Tag: National Cancer Institute

Article: Drawbacks of Adding MRI to Mammography Plus Ultrasound May Outweigh Benefits

Adding ultrasound or magnetic resonance imaging (MRI) to annual screening mammograms for women with an increased risk of breast cancer and dense breast tissue detects more new breast cancers than mammography alone but also results in more false-positive findings, according to results of a multicenter clinical trial.

Researchers found that adding ultrasound to mammography increased breast cancer detection by an average of 3.7 cases per 1,000 women screened after the second and third rounds of annual screening. The majority of cancers detected only by ultrasound were node-negative invasive cancers. Until now, it had been unclear whether continuing annual ultrasound screening would detect more cancers.

Although MRI was better at detecting cancer than mammography plus ultrasound, women found it less tolerable. “Despite its higher sensitivity, the addition of screening MRI rather than ultrasound to mammography in broader populations of women at intermediate risk with dense breasts may not be appropriate, particularly when the current high false-positive rates, cost, and reduced tolerability of MRI are considered,” the authors concluded.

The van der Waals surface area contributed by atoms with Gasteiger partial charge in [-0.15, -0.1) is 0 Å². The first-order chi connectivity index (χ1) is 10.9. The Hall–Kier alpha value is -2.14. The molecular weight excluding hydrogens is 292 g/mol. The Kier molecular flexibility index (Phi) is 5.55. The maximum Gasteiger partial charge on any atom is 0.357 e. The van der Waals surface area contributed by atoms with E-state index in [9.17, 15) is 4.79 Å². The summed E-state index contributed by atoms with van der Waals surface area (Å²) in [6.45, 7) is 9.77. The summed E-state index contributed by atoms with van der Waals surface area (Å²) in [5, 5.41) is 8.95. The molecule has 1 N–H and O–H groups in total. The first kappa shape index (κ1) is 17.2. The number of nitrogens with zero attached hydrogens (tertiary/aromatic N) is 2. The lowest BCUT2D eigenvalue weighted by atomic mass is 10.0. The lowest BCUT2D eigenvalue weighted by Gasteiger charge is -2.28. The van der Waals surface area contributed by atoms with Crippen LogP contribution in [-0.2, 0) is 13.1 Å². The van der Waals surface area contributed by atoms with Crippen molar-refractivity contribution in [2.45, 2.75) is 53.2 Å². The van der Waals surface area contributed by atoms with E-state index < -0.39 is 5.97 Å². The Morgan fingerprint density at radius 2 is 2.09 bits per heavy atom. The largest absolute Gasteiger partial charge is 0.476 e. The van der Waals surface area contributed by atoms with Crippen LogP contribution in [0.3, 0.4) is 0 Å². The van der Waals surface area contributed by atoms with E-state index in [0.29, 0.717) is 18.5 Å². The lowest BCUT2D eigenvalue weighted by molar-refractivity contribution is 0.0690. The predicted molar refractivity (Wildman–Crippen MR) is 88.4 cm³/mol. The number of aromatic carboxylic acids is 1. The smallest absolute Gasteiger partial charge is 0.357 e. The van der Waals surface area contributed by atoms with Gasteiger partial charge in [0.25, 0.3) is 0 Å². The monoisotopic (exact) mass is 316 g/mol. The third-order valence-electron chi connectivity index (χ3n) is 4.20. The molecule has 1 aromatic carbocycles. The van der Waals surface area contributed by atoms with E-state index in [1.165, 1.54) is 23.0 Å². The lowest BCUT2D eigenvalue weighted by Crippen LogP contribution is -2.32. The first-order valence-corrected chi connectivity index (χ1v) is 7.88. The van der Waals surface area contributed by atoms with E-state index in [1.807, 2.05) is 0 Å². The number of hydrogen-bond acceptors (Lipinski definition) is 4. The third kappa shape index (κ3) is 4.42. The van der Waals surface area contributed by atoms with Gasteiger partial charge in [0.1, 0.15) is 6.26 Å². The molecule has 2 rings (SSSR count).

Read the full article here.

Article: Targeted Drug Shows Promise in Common Form of Lymphoma

Preliminary results from two early-phase clinical trials suggest that the investigational drug ibrutinib may benefit some patients with an aggressive type of non-Hodgkin lymphoma (NHL). The treatment was well tolerated, with only minor side effects.

Two patients in the phase I trial had a complete response, one had a partial response, and a fourth patient who had not responded to any prior treatment had substantial tumor regression and a major improvement in his symptoms. One patient with a complete response continues to take the oral therapy daily and has shown no signs of disease for 16 months, Dr. Staudt stated. And the patient whose disease stabilized had enough tumor shrinkage to qualify for an allogeneic bone marrow transplant and is now in complete remission.

Drs. Staudt and Wilson are continuing their work with ibrutinib. “We’re already discussing strategies for the next trials,” Dr. Wilson said.

Read the full article here.

Next Step for Targeted Cancer Therapy?

by Lauran Neergaard of the Associated Press 9/28/10
WASHINGTON — Cancer is a tale of two sets of genetic code, your own and your tumor’s — and tracing the unique areas of damage makes for a way to target treatment.

Fifty years after the discovery of the first direct genetic link to cancer, scientists are assessing the state of so-called targeted therapy — with nearly 30 treatments on the market and a dozen or so more under study.

“We’re still not using the ‘C’ word, ‘cure,’” cautioned personalized medicine director Jeff Boyd of Fox Chase Cancer Center, who helped organized a meeting in Philadelphia today to mark the anniversary and examine the future of targeted therapy.